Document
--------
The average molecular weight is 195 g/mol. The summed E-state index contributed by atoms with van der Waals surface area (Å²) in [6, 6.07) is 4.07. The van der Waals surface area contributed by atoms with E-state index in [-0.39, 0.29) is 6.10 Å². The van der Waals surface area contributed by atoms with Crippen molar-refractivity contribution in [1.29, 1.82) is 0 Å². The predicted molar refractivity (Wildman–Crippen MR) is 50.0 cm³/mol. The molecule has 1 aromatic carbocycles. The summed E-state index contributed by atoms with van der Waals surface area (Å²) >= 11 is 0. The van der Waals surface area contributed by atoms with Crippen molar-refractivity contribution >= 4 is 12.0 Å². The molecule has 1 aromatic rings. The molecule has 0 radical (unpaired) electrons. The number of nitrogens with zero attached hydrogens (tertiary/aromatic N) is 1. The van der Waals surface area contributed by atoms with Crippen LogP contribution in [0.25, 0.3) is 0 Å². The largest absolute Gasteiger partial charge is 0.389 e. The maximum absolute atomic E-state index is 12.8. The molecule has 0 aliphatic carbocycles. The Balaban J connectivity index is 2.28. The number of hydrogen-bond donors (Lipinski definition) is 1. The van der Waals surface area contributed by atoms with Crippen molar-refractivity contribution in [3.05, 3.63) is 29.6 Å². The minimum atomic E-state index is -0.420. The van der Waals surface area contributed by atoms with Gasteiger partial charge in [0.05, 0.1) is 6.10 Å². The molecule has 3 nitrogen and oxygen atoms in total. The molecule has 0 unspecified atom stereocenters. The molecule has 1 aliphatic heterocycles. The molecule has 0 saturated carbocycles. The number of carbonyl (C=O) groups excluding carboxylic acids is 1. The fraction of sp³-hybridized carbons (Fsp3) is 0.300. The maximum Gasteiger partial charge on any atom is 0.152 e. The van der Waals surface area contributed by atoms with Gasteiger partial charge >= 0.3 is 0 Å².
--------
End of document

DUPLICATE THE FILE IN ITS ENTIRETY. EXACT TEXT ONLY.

The average molecular weight is 195 g/mol. The summed E-state index contributed by atoms with van der Waals surface area (Å²) in [6, 6.07) is 4.07. The van der Waals surface area contributed by atoms with E-state index in [-0.39, 0.29) is 6.10 Å². The van der Waals surface area contributed by atoms with Crippen molar-refractivity contribution in [1.29, 1.82) is 0 Å². The predicted molar refractivity (Wildman–Crippen MR) is 50.0 cm³/mol. The molecule has 1 aromatic carbocycles. The summed E-state index contributed by atoms with van der Waals surface area (Å²) >= 11 is 0. The van der Waals surface area contributed by atoms with Crippen molar-refractivity contribution >= 4 is 12.0 Å². The molecule has 1 aromatic rings. The molecule has 0 radical (unpaired) electrons. The number of nitrogens with zero attached hydrogens (tertiary/aromatic N) is 1. The van der Waals surface area contributed by atoms with Crippen LogP contribution in [0.25, 0.3) is 0 Å². The largest absolute Gasteiger partial charge is 0.389 e. The maximum absolute atomic E-state index is 12.8. The molecule has 0 aliphatic carbocycles. The Balaban J connectivity index is 2.28. The number of hydrogen-bond donors (Lipinski definition) is 1. The van der Waals surface area contributed by atoms with Crippen molar-refractivity contribution in [3.05, 3.63) is 29.6 Å². The minimum atomic E-state index is -0.420. The van der Waals surface area contributed by atoms with Gasteiger partial charge in [0.05, 0.1) is 6.10 Å². The molecule has 3 nitrogen and oxygen atoms in total. The molecule has 0 unspecified atom stereocenters. The molecule has 1 aliphatic heterocycles. The molecule has 0 saturated carbocycles. The number of carbonyl (C=O) groups excluding carboxylic acids is 1. The fraction of sp³-hybridized carbons (Fsp3) is 0.300. The maximum Gasteiger partial charge on any atom is 0.152 e. The van der Waals surface area contributed by atoms with Gasteiger partial charge >= 0.3 is 0 Å².